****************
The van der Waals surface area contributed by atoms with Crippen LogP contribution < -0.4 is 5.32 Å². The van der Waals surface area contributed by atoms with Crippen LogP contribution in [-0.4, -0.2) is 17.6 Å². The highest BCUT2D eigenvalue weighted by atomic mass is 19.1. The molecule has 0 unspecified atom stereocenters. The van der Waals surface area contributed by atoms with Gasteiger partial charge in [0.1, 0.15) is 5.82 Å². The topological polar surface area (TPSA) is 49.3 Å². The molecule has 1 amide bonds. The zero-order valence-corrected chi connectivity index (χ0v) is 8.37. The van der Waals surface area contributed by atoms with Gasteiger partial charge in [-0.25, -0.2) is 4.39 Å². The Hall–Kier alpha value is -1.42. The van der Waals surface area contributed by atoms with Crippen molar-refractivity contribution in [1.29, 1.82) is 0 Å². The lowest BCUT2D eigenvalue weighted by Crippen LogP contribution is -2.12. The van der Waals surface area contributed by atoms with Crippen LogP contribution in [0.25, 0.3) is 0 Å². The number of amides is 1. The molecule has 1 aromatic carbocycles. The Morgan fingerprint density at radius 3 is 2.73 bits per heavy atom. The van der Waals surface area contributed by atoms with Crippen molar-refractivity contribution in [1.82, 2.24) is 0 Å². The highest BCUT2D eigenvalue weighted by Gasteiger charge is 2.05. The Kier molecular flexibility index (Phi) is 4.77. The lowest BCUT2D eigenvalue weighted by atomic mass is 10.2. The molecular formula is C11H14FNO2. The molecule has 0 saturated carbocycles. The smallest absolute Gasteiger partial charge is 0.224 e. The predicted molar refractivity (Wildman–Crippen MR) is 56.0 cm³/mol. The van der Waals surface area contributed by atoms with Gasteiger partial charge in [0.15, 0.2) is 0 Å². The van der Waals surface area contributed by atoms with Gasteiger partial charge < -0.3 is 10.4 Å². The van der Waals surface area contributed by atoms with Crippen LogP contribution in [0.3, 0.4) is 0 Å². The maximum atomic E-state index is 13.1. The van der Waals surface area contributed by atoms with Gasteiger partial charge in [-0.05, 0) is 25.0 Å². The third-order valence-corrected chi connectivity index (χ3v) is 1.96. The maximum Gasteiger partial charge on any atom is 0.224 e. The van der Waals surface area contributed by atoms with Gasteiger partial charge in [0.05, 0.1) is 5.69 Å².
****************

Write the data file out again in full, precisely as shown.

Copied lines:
The van der Waals surface area contributed by atoms with Crippen LogP contribution < -0.4 is 5.32 Å². The van der Waals surface area contributed by atoms with Crippen LogP contribution in [-0.4, -0.2) is 17.6 Å². The highest BCUT2D eigenvalue weighted by atomic mass is 19.1. The molecule has 0 unspecified atom stereocenters. The van der Waals surface area contributed by atoms with Gasteiger partial charge in [0.1, 0.15) is 5.82 Å². The topological polar surface area (TPSA) is 49.3 Å². The molecule has 1 amide bonds. The zero-order valence-corrected chi connectivity index (χ0v) is 8.37. The van der Waals surface area contributed by atoms with Gasteiger partial charge in [-0.25, -0.2) is 4.39 Å². The Hall–Kier alpha value is -1.42. The van der Waals surface area contributed by atoms with Crippen molar-refractivity contribution in [1.29, 1.82) is 0 Å². The lowest BCUT2D eigenvalue weighted by Crippen LogP contribution is -2.12. The van der Waals surface area contributed by atoms with Crippen LogP contribution in [0.25, 0.3) is 0 Å². The number of amides is 1. The molecule has 1 aromatic carbocycles. The Morgan fingerprint density at radius 3 is 2.73 bits per heavy atom. The van der Waals surface area contributed by atoms with Crippen molar-refractivity contribution in [1.82, 2.24) is 0 Å². The highest BCUT2D eigenvalue weighted by Gasteiger charge is 2.05. The Kier molecular flexibility index (Phi) is 4.77. The lowest BCUT2D eigenvalue weighted by atomic mass is 10.2. The molecular formula is C11H14FNO2. The molecule has 0 saturated carbocycles. The smallest absolute Gasteiger partial charge is 0.224 e. The predicted molar refractivity (Wildman–Crippen MR) is 56.0 cm³/mol. The van der Waals surface area contributed by atoms with Gasteiger partial charge in [0.15, 0.2) is 0 Å². The van der Waals surface area contributed by atoms with Gasteiger partial charge < -0.3 is 10.4 Å². The van der Waals surface area contributed by atoms with Crippen LogP contribution in [0.3, 0.4) is 0 Å². The maximum atomic E-state index is 13.1. The van der Waals surface area contributed by atoms with Gasteiger partial charge in [-0.05, 0) is 25.0 Å². The third-order valence-corrected chi connectivity index (χ3v) is 1.96. The maximum Gasteiger partial charge on any atom is 0.224 e. The van der Waals surface area contributed by atoms with Gasteiger partial charge in [0.05, 0.1) is 5.69 Å².